Pheromone – associated predictions of NIMH DSM-5 position change
Posted on May 5, 2013 by James Kohl.
Sexuality researchers predicted the NIMH DSM-5 position change in the context of the past decades of progress.
First paragraph (with my emphasis): McCarthy et al (2012) [Feb 15]
In 2001 the Institute of Medicine, a branch of the National Academy of Sciences in the U.S.A., concluded that many aspects of both normal and pathological brain functioning exhibit important yet poorly understood sex differences (Wizemann and Pardu, 2001). Ten years later, the National Institute of Mental Health convened a workshop titled Sex Differences in Brain, Behavior, Mental Health and Mental Disorders and concluded (1) there is a paucity of research examining sex differences at a neurobiological and mechanistic level; (2) there are pervasive sex differences in the brain, and (3) there is a need for more neuroscientists to incorporate sex as a variable in experimental designs (National Institute of Mental Health, 2011).
Excerpts 1,2,3 from Kohl (2012) [Mar 15]
1) Sex differences in the effects of pheromones
The GnRH-directed LH and T response in the male is linked to rapid remodeling of the male infant’s brain that occurs during the first postnatal 6 months, particularly in areas associated with cognitive tasks, including spatial conceptualization and the emotional processing of visual cues (Sanai et al., 2011). This remodeling of the brain appears to continue throughout life. GnRH and LH cause subsequent changes in levels of other hormones associated with sexual differentiation of the brain and with behavior (see for review, Wizemann & Pardue, 2001).
2) Given the importance of understanding how food odors and nutrition epigenetically influence individual survival in other mammals, it is not surprising that a reiteration of the ‘FDA Critical Path Initiative’ (Marts & Resnick, 2007) stresses the need to approach the development of human sexual behavior, which is required for our species survival and beneficial to human well-being, by using the same pathway that links food odors and pheromones to the behavior of honeybees and humans. Including the interactions among the gene, cell, tissue, organ, organ-system pathway (Wizemann & Pardue, 2001) allows sexual differentiation of the brain and behavior to be detailed in the manner that was suggested by Diamond, Binstock, and Kohl (1996) and more recently by McCarthy and Arnold (2011). These details are in obvious accord with what has been neuroscientifically known for several decades about organization and activation of the brain and behavior (Naftolin, 1981).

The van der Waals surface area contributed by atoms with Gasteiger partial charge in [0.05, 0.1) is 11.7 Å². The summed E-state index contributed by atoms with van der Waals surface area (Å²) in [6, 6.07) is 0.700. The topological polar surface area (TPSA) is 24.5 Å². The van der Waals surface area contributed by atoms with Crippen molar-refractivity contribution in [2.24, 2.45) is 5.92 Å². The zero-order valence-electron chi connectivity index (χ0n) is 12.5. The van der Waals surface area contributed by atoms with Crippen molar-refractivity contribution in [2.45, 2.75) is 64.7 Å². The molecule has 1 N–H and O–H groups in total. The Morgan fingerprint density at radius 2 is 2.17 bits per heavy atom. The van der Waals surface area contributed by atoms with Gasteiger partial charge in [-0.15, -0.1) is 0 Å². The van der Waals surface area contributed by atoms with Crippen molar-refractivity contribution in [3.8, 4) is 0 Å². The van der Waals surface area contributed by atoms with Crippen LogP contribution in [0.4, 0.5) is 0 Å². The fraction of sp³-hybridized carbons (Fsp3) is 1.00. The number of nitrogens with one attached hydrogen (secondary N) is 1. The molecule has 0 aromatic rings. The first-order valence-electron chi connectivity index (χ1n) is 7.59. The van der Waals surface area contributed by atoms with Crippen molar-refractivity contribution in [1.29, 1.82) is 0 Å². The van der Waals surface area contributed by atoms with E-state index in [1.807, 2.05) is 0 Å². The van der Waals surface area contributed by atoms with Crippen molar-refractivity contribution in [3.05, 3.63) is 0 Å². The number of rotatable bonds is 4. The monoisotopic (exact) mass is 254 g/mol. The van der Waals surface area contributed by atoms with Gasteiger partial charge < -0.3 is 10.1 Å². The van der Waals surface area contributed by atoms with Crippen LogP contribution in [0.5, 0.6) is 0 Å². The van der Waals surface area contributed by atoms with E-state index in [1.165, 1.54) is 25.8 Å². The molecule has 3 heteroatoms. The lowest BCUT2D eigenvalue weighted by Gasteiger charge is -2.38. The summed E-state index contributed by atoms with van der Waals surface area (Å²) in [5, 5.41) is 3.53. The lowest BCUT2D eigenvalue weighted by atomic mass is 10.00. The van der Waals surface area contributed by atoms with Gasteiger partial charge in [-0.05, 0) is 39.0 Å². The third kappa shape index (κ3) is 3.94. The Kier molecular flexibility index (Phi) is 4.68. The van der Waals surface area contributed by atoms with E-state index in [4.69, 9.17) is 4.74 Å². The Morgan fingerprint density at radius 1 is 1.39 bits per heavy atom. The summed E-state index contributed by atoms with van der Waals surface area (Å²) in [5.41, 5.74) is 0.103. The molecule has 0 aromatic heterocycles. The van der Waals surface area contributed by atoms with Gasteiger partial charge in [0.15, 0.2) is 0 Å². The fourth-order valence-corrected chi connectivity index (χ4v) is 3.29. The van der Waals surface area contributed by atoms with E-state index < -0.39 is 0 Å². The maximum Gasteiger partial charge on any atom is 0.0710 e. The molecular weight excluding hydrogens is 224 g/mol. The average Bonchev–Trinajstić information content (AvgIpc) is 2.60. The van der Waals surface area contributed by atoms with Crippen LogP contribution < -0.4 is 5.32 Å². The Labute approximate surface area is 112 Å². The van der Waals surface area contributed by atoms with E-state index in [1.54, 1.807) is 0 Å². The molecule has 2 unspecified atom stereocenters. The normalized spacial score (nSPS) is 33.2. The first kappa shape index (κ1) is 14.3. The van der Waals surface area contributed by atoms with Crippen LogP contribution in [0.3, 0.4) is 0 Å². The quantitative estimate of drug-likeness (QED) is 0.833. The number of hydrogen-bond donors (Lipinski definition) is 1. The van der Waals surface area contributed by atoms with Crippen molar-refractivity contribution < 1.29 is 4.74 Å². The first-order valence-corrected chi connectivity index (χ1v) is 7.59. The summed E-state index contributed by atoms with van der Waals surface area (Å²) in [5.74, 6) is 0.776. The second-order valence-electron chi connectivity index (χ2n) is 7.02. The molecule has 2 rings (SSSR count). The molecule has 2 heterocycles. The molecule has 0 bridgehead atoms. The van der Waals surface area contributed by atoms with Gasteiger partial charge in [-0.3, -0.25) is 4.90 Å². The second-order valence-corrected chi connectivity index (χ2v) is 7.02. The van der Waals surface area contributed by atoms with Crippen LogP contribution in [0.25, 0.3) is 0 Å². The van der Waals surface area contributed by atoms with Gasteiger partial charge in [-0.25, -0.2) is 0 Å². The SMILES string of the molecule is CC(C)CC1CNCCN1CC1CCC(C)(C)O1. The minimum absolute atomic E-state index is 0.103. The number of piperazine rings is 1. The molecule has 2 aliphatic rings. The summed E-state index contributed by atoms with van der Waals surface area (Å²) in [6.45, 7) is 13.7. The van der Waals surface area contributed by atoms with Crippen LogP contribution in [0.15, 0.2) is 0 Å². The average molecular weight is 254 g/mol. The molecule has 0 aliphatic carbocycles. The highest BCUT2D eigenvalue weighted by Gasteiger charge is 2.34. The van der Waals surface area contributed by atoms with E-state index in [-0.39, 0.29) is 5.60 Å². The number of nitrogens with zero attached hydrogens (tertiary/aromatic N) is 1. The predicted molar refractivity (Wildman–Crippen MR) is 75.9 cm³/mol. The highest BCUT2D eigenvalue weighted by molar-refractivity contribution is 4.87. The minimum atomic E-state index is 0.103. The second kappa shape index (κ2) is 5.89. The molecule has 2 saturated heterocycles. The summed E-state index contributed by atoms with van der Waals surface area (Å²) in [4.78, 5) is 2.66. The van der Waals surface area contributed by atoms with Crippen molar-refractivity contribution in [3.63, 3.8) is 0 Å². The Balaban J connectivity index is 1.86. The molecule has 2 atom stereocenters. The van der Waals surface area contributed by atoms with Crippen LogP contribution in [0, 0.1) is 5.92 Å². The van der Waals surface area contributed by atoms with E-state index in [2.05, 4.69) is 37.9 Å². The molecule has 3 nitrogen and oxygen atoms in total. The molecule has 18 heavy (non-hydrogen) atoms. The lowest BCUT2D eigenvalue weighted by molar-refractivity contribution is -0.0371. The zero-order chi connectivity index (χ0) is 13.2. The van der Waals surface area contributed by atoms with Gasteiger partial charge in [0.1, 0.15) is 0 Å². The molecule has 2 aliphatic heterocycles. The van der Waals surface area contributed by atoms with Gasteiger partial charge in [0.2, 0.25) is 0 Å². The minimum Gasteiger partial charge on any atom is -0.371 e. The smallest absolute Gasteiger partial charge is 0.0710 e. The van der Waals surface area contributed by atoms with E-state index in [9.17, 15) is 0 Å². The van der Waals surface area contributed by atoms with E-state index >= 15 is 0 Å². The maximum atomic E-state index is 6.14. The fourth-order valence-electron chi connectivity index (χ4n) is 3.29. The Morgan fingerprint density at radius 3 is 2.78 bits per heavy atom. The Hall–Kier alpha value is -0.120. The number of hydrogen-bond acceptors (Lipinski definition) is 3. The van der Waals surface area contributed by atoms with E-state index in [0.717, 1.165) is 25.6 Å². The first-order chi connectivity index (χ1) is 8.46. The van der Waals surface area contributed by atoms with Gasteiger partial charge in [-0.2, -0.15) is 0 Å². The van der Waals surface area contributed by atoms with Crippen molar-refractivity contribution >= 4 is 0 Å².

3) The Public Policy Statement: Definition of Addiction (ASAM, 2011) represents a paradigm shift that may move the current practice of clinical psychology forward. It dictates the adoption and integration of neuroscientific principles that are required in order to understand differences between genetically predisposed brain disease, naturally occurring variations of behavioral development, and choice. These neuroscientific principles include focus on how sensory input influences behavior. The statement specifically mentions food and sex along with drugs and alcohol; each seems to chemically condition changes in hormones and in behavioral responses. Although no link between cause and effect is mentioned by ASAM, these principles could incorporate the GnRH neurophysiological mechanism and levels of LH, which link food odors and pheromones to chemically conditioned behaviors.
Is what we now see the recognition of works more likely to be incorporated in presentations at the Association for Chemoreception Sciences, the Society for Neuroscience, and Society for Social Neuroscience rather than at my 2012 SSSS poster session (abstract below).